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The Discipline of Slowing Down

The Discipline of Slowing Down

Today’s scene is geared up for multitasking. Grabbing a bite to eat while searching for the best iPhone app and keeping up with hundreds of friends on social networking sites asks for divided attention. Demands of the fast life can be hard to ignore, and even harder to understand. In the world full of time-savers and 15-minute meals, have you ever found yourself wondering where all this saved time goes? Do you ever feel like the promise of all this leisure time is a little empty? Humans are marked by an ability to adapt to different surroundings, and as the world speeds up, people do too—well most of them. A growing number of twentysomethings, however, are taking time to slow down, to savor the beauty of life and meet Jesus through contemplative prayer.


How to find time in the rat race to be in meaningful stillness with the Lord is no easy task. Through weekend prayer retreats or local Taizé services, seekers are finding lasting stillness woven into even the smallest daily task. Deep contemplative prayer and meaningful communion in stillness don’t happen only in monasteries. It can be practiced in the midst of daily life by anyone. It is a rhythm of life beyond a collection of moments. It is not easy to find the time for reflection and meditation, but “ordinary” believers are learning to make time despite the costs. In a generation marked by its desire for authenticity, a hunger is growing for an increasingly meaningful walk with Christ. This depth of meaning is emerging through a number of contemplative traditions.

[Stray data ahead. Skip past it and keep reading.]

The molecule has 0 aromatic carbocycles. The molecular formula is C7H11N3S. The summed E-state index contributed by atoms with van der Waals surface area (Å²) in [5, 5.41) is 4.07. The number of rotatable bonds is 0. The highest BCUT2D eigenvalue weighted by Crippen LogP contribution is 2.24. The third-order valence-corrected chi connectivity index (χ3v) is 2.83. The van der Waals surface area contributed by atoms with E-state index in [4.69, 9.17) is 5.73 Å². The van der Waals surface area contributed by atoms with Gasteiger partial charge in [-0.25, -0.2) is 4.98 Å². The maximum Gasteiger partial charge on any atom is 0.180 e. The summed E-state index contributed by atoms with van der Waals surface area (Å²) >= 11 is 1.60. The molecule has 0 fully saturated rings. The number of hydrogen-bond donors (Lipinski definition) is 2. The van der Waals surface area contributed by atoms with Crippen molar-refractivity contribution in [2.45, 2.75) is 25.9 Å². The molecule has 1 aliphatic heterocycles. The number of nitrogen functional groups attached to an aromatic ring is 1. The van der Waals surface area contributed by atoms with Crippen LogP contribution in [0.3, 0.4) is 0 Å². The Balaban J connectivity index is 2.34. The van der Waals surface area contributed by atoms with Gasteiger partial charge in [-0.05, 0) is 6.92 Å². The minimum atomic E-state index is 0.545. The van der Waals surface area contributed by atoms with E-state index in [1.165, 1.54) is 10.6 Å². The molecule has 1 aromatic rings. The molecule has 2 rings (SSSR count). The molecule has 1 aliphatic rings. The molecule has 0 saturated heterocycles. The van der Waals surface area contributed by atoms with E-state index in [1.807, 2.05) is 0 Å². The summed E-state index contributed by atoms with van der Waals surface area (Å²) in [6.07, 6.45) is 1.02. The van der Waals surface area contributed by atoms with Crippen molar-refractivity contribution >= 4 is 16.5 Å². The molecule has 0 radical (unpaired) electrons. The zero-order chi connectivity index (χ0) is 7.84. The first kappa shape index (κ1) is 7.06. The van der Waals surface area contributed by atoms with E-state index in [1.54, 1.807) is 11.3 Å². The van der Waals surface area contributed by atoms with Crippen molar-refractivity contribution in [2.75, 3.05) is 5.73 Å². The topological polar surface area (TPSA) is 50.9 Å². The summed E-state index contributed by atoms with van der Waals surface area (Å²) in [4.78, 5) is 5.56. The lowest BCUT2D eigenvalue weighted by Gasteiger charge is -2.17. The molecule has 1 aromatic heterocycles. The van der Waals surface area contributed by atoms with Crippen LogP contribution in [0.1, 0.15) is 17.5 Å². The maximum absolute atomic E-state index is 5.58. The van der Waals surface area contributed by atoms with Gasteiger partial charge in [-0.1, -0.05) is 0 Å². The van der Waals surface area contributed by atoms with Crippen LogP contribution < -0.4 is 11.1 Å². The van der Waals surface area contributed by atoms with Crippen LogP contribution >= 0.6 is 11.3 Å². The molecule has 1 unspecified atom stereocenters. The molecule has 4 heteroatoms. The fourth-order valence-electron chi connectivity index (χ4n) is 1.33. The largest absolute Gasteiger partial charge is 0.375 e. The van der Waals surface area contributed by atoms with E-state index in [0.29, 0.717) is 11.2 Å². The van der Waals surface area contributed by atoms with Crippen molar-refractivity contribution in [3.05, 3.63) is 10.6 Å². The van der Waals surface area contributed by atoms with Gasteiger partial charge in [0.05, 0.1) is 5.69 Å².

Lectio Divina

Starting with Scripture, the Benedictine tradition of Lectio Divina, has surfaced in recent years. It translates to "divine reading" and is a fourfold approach, each element with an emphasis on the role of God in Scripture. The four parts, translated from Latin, are even used as the tagline for The Message Bible: “read. think. pray. live.” Essentially, that is Lectio Divina. It is a way of reading the Bible not just as a book, or even as a great book, but as the active words of God. Those who practice it regularly find it a refreshingly slow, simple way of processing Truth. Once a passage is chosen and read, the "think" portion is a time to go back over the words and meditate on them. It is an opportunity to ask the Holy Spirit to point to a particular segment or word of the passage at hand. In a sense, it is letting the Scripture read you, like a mirror. Once something arises from the Scripture that really speaks to the heart, it is then prayed into and lived out. The idea behind this tradition is to set aside time to be in a vulnerable place with God through His Scripture, and ask Him to write the reality of the Gospel on your heart.

Centering Prayer

In the rush of traffic, the running from meeting to meeting or the 30-minute commute filled with chaotic thoughts, Christians are rediscovering the power of centering prayer. In its many different forms, it is essentially the discipline of taking a breath amidst the struggles of life and inviting Christ to bring to mind the reality of His dwelling within you. There are many different forms of centering prayer but the Eastern Orthodox prayer called The Jesus Prayer deserves a closer look. It is meant to be part of everyday life. You can think of it like contemplation for the road. The ancient words, “Lord Jesus Christ, Son of God, have mercy” (or the shortened version, “Lord Jesus Christ, have mercy”), are prayed repetitively, continually inviting Christ to reveal the truth of the words to the heart. It is this truth behind the prayer that is most important, as there is nothing magic about the words themselves. The Jesus Prayer is simply a way of opening the door of the heart to Christ and asking for mercy. Like all centering prayer, it is a continual way of presenting oneself to Christ. It can be equally powerful in action or in silence.